- 44. DUCTILITY Ductility is the ability of a material to undergo permanent tensile deformation without fracture or rupture
- 45. MALLEABILITY Malleability is the ability of a material to undergo permanent compressive deformation without fracture .
- 46. BRITTLENESS Brittleness is the material behavior where a material undergoes fracture or rupture with little or no prior permanent deformation. Materials that are brittle usually have a very ordered atomic Structure which does not permit the easy movement of dislocations. A good example is the class of materials known as ceramics. Their ordered atomic structure does not permit easy dislocation movement, and hence, they are brittle.
- 47. Ductile fracture Plastic deformation takes place before fracture
- 48. Brittle fracture No Plastic deformation takes place before fracture
- 50. RESILIENCE Energy absorbed up to proportional limit
- 51. 51 Toughness Lower toughness: ceramics Higher toughness: metals Toughness is the ability to absorb energy up to fracture (energy per unit volume of material). A “tough” material has strength and ductility. Approximated by the area under the stress-strain curve.
- 52. FATIGUE Fatigue refers to the fact that under cyclic loading a material will undergo failure at a lower applied stress than it normally would if it were not under cyclic loading. The name "fatigue" is derived from the fact that the materials seem to tire under this type of repetitive loading.
- 53. WEAR Wear is the loss of material from one or both of two contacting surfaces because of the mechanical activity between them
- 54. Questions model 1- The ability of material to absorb energy up to proportional limit is called …….. 2- Ultimate strength and breaking strength are the same in case of ……… 3- fatigue occurs when material subjected to …….load 4- Elastic modulus represent ………of materials 5- The whole area under stress strain curve of dental material represent …. 6- No plastic deformation takes place in of ………….fracture. 7- The stress at which the material fracture is called ----------- 9- dislocations generally move more ……….. at lower temperature. 10- Malleability is the ability of a material to undergo permanent ……….. deformation without fracture 11- Brittleness is the material behavior where a material undergoes fracture or rupture with ……………. prior permanent deformation 12-…………. is the loss of material from one or both of two contacting surfaces because of the mechanical activity between them 13- area under stress strain including elastic and plastic deformation is known as …….. 14- area under stress curve up to fracture point is called …………. 15- area under stress strain curve up to proportional limit is called …………………..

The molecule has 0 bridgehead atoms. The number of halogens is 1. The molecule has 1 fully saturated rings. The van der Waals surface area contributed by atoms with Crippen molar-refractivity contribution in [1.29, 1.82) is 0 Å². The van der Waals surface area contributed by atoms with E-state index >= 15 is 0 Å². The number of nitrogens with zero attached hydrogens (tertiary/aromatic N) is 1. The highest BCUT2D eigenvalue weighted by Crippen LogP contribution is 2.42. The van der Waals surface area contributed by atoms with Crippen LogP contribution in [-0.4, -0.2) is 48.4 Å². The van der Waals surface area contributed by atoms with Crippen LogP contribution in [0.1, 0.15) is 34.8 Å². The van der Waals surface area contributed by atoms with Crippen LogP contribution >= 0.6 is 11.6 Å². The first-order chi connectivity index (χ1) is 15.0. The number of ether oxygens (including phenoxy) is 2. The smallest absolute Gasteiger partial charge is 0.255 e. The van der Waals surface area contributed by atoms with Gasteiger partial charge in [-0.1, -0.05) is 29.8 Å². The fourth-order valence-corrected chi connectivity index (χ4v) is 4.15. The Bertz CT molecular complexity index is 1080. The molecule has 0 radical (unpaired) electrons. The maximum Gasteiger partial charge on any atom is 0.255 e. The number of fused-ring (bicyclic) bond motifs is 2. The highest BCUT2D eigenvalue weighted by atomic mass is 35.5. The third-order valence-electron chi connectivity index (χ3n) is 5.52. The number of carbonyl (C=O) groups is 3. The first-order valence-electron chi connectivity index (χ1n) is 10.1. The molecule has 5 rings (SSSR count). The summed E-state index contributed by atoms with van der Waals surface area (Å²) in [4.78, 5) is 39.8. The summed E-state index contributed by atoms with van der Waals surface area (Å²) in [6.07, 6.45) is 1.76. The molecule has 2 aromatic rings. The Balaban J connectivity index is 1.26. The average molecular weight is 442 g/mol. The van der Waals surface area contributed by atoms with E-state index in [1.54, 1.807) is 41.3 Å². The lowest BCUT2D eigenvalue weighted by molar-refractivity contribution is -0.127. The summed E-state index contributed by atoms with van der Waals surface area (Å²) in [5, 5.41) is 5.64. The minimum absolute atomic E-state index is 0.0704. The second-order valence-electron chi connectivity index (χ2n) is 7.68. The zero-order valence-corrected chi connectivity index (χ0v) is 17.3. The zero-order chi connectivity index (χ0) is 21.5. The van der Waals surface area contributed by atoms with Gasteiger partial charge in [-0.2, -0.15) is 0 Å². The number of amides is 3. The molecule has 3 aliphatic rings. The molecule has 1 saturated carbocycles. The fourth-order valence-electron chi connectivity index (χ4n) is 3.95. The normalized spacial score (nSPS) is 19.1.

- 55. Example 1. A steel wire 10 m long and 2 mm in diameter is attached to the ceiling and a 200-N weight is attached to the end. What is the applied stress? L DL A A F First find area of wire: 2 2 (0.002 m) 4 4 D A A = 3.14 x 10-6 m2 -6 2 200 N 3.14 x 10 m F Stress A Stress 6.37 x 107 Pa
- 56. Example 2. The elastic limit for steel is 2.48 x 108 Pa. What is the maximum weight that can be supported without exceeding the elastic limit? L DL A A F 8 2.48 x 10 Pa F Stress A Recall: A = 3.14 x 10-6 m2 F = (2.48 x 108 Pa) A F = (2.48 x 108 Pa)(3.14 x 10-6 m2) F = 779 N
- 57. Example 2(Cont.) The ultimate strength for steel is 4089 x 108 Pa. What is the maxi- mum weight that can be supported without breaking the wire? L DL A A F 8 4.89 x 10 Pa F Stress A Recall: A = 3.14 x 10-6 m2 F = (4.89 x 108 Pa) A F = (4.89 x 108 Pa)(3.14 x 10-6 m2) F = 1536 N
- 58. Example 3. In our previous example, the stress applied to the steel wire was 6.37 x 107 Pa and the strain was 3.08 x 10-4. Find the modulus of elasticity for steel. L DL 7 -4 6.37 x 10 Pa 3.08 x 10 Stress Modulus Strain Modulus = 207 x 109 Pa This longitudinal modulus of elasticity is called Young’s Modulus and is denoted by the symbol Y.
- 59. Example 4: Young’s modulus for brass is 8.96 x 1011Pa. A 120-N weight is attached to an 8-m length of brass wire; find the increase in length. The diameter is 1.5 mm. 8 m DL 120 NFirst find area of wire: 2 2 (0.0015 m) 4 4 D A A = 1.77 x 10-6 m2 or FL FL Y L A L AY D D
- 60. Example 4: (Continued) 8 m DL 120 N Y = 8.96 x 1011 Pa; F = 120 N; L = 8 m; A = 1.77 x 10-6 m2 F = 120 N; DL = ? or FL FL Y L A L AY D D -6 2 11 (120 N)(8.00 m) (1.77 x 10 m )(8.96 x 10 Pa) FL L AY D DL = 0.605 mmIncrease in length:
- 61. Example 7. A hydrostatic press contains 5 liters of oil. Find the decrease in volume of the oil if it is subjected to a pressure of 3000 kPa. (Assume that B = 1700 MPa.) / P PV B V V V D D 6 9 (3 x 10 Pa)(5 L) (1.70 x 10 Pa) PV V B D DV = -8.82 mL Decrease in V; milliliters (mL):
- 62. Thank you